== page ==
For a few weeks now (or is it months?) I’ve been struggling to get a hold of a coherent dissertation topic. I actually have a pretty good idea of the general subject I’m going to do my research on: the disciplinary splits and diversification in biology since the 1950s, especially the “Molecular Wars” between organismal and molecular biology and the history of molecular evolution, which straddled the divide. I’ve been getting to know the existing secondary material (which is very thin) and the individuals and archives that might be at the center of an extended history of molecular evolution (which are numerous).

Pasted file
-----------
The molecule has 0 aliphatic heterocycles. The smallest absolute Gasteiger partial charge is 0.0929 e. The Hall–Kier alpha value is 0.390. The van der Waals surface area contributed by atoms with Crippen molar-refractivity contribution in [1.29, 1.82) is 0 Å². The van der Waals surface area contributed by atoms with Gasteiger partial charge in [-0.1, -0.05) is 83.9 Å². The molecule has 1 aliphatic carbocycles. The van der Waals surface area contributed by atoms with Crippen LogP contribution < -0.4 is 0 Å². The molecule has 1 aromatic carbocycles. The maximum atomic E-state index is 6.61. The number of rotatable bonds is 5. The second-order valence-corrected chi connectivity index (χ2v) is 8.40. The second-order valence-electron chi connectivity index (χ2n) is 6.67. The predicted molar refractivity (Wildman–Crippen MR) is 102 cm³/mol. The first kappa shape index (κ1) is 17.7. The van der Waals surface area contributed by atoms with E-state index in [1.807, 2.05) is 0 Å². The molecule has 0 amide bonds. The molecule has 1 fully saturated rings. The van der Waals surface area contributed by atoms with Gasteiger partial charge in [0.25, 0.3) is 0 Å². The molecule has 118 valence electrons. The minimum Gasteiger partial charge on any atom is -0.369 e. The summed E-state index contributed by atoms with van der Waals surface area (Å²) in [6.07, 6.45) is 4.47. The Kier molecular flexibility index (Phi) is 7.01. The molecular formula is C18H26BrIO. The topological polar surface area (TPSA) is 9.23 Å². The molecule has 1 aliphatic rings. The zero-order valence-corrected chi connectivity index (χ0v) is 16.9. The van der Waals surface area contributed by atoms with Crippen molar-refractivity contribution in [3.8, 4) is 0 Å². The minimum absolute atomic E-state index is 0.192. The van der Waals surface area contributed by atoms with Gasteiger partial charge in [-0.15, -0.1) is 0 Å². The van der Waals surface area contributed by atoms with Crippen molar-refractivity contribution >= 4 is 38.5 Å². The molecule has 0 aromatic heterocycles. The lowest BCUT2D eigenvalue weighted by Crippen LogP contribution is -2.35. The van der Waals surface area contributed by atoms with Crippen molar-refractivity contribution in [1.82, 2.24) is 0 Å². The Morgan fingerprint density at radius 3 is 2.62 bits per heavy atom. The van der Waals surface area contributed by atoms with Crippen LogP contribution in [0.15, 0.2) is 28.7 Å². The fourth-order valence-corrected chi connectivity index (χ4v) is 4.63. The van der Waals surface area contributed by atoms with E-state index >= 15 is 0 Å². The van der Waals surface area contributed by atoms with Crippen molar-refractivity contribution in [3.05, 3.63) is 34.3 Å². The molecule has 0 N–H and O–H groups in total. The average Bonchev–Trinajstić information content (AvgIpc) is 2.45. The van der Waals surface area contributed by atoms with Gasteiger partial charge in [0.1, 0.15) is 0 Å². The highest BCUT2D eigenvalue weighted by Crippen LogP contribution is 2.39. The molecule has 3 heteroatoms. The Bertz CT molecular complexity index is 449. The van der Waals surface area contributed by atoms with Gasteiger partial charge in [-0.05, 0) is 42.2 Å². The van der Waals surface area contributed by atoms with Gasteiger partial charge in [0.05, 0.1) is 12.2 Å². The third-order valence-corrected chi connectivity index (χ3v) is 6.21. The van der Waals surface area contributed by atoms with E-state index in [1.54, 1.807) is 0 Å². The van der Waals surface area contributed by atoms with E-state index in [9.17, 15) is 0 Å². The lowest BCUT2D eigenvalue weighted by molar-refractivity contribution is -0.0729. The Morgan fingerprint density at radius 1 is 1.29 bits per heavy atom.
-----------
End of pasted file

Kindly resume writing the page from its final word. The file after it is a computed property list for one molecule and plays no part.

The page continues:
As I collect and organize all this information, searching for a sufficiently limited yet compelling research approach, I’m increasingly drawn to the potential of prosopography (the historical study of groups of people and the connections among them). My advisor, Dan Kevles, was one of the pioneers of prosopography in the history of science with his dissertation-project-turned-first-book The Physicists: The History of a Scientific Community in Modern America. But wikis offer the potential for a new kind of prosopography, which surprisingly has seen very little development outside Wikipedia itself. (One major online non-wiki prosopography effort is Prosopography of Anglo-Saxon England, which has an amazing amount of information but has an all-but-useless interface.) As an experiment, I took my recent acquisition of the Evolving Genes and Proteins book (the proceedings from a 1964 conference on molecular evolution that produced a number of very influential papers) and created List of participants in the Evolving Genes and Proteins symposium. About 40 of the ca. 250 participants already have Wikipedia entries, including 22 of the 56 who contributed to the proceedings (and probably the majority of the rest will have entries as some point). If similar wiki-databases were created for other important conferences, contributors to important journals, scientists in specific fields who had been associated with specific instititution, etc. (either on Wikipedia, or elsewhere to facilitate original research), it could be the groundwork for the kind of quantitative history that social historians have been pining for but have never really pulled off. It could make prosopography (and maybe even collaborative history) worth doing.